Despite enormous and myriad difficulties, despite an accelerating loss of faith in the European project, the EU remains one of the great achievements of modern European history. It is in our interest to rejuvenate it.
The Union has provided, or at the very least facilitated, stability, peace and the kind of economic development that changed Europe from a fractured, bellicose place where people endured real poverty, where people lived in the shadow frequent war and persecution, to what it is today. Despite all of its remoteness, despite its democratic deficit, despite its centralised power, despite its cruelty to Greece, despite that it is dominated by two member states and despite the threat of, or more especially because of it, resurgent, hostile nationalism it remains the best option for the people of Europe who long for a cordite-free future.
It is easy to dismiss that view as the established, conservative position but it is, as those who advocated Brexit are finding out, very much harder to offer an alternative, one that might endure on a continent sandwiched between the worlds of Donald Trump and Vladimir Putin. The EU was established by a generation who lived through catastrophe because they realised that without a common purpose European civilisation would not endure. Today it is not possible to be certain that their pragmatic idealism will prevail. The announcement yesterday from Prime Minster Theresa May, who would not be denied her Nicola Sturgeon moment, that she will trigger Article 50 just four days after the Rome celebrations is an indication of the scale of the challenge. French and German elections fall into that category too.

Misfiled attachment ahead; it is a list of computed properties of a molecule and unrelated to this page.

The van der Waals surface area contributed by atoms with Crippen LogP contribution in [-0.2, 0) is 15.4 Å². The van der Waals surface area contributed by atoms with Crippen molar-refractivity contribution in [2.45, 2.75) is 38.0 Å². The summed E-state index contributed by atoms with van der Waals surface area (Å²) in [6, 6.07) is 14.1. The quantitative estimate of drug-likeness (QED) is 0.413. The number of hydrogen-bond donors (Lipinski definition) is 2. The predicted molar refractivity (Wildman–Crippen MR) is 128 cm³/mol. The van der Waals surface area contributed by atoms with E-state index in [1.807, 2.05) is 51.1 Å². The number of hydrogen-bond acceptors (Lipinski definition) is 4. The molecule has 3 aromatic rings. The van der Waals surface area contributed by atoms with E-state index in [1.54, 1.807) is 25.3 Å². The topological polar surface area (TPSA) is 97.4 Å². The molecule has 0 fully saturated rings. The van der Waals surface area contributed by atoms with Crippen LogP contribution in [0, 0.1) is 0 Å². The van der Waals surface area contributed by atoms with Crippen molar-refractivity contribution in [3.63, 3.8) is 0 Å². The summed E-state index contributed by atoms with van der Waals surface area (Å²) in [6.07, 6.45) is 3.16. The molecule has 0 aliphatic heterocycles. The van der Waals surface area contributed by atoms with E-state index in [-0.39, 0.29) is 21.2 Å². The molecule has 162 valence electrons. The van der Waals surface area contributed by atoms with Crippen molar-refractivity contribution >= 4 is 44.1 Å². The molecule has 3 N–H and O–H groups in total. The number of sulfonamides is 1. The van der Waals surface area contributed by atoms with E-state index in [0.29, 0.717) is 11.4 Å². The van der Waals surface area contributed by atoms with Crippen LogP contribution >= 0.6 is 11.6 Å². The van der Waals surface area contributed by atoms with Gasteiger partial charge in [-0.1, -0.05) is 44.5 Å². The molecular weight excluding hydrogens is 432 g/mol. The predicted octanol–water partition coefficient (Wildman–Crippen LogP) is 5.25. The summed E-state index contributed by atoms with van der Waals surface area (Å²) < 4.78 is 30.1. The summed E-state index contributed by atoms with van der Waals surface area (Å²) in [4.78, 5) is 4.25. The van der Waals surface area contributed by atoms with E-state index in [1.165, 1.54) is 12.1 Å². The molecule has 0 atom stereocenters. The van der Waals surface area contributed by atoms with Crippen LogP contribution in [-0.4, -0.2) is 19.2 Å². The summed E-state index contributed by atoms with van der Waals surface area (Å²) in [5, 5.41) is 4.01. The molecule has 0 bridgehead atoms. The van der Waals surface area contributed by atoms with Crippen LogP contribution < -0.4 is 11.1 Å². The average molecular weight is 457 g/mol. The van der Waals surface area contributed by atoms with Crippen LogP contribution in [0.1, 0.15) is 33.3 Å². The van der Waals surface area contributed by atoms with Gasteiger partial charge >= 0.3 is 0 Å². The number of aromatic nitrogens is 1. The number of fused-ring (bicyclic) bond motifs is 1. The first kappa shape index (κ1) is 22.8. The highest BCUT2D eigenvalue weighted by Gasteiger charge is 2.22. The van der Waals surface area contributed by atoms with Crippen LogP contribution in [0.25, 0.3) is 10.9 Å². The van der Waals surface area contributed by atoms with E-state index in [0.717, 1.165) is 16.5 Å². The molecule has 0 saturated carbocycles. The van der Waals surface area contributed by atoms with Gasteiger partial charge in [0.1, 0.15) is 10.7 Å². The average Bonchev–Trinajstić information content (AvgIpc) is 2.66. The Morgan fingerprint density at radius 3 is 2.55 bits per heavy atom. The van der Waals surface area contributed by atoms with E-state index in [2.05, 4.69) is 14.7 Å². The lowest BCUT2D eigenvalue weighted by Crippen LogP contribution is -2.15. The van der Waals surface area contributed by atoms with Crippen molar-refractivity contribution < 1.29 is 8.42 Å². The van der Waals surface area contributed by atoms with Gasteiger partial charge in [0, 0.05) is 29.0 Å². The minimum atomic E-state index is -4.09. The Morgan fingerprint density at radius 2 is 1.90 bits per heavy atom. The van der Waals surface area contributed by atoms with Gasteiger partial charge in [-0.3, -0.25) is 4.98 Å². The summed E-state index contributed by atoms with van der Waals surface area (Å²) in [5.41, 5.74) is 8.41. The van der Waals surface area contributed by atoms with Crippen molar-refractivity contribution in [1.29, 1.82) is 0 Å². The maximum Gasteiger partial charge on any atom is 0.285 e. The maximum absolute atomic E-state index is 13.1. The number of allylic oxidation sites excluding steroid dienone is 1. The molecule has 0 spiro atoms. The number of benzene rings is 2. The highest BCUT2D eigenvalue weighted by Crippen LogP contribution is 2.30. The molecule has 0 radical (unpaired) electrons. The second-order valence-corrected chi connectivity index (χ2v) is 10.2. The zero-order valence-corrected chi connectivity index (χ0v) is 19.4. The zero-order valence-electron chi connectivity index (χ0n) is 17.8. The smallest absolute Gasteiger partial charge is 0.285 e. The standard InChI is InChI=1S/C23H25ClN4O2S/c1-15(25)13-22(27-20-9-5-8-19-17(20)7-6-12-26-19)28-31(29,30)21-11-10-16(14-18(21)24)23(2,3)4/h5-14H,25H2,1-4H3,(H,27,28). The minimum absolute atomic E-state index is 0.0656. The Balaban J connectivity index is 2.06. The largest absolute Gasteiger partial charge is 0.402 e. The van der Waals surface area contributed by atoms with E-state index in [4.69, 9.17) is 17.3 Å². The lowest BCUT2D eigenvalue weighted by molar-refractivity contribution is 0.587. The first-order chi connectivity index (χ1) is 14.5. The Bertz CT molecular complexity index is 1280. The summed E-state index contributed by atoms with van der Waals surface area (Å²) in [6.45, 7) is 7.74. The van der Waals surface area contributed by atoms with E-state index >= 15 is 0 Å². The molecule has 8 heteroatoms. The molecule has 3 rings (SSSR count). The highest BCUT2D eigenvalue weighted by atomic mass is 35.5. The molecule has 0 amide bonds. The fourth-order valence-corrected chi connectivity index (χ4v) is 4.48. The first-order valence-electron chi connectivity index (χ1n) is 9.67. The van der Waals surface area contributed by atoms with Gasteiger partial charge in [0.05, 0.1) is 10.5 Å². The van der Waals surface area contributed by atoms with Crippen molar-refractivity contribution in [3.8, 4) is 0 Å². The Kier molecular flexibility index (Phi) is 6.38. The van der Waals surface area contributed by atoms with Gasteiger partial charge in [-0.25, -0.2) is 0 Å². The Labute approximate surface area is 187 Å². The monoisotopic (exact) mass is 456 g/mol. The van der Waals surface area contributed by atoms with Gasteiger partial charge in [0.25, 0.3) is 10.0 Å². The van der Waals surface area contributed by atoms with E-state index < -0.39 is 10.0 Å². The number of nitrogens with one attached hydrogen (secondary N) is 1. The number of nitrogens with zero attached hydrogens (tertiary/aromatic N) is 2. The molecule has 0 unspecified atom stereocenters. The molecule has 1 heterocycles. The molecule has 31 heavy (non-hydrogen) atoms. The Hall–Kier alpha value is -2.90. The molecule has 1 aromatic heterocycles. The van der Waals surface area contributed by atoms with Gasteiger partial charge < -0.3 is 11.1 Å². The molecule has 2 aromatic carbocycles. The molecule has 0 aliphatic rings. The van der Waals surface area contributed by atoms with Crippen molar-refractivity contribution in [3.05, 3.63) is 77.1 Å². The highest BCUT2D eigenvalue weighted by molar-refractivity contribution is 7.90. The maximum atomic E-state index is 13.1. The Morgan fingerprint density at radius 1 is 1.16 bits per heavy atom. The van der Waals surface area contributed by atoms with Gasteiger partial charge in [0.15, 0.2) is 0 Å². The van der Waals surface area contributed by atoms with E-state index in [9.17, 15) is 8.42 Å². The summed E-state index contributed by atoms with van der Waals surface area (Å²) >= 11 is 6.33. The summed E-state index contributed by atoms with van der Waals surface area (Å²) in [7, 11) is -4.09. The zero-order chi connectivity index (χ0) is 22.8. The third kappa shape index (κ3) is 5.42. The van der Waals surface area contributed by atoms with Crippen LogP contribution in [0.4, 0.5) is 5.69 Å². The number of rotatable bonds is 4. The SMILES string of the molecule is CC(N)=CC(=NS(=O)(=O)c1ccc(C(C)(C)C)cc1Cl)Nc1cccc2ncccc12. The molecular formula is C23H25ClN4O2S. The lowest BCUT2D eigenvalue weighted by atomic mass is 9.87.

On Friday, the EU leaders will endorse a European Commission White Paper on the future of Europe. President Michael D Higgins has criticised it, saying it does not honestly address the issues undermining the EU’s credibility. Like most of these documents, it is a series of bland, familiar generalisations couched in impenetrable language — in other words, it epitomises today’s EU. The most disconcerting aspect is that it does not reflect the scale of the problems facing the EU. This must change but how it might, and who might be today’s Robert Schuman or Jean Monnet, is as remote as a labyrinthine EU directive. Much, much more is needed.
Just over 200 years ago Europe was at another crossroads. Napoleon threatened the old order but he was defeated at Waterloo. Just before that defining moment, the Duchess of Richmond held a ball in Brussels that has been described as “the most famous ball in history”. How wonderful it would be if Friday’s celebrations were a precursor to a new revival of Europe and the noble ideals the European Union was built on. If you doubt the value of that ambition consider those who would see the EU fail and imagine, if you can, how our world might change if they were to prevail. The EU, for all it weaknesses, is a cause worth the huge effort required to make it again active and relevant in the lives of all Europeans.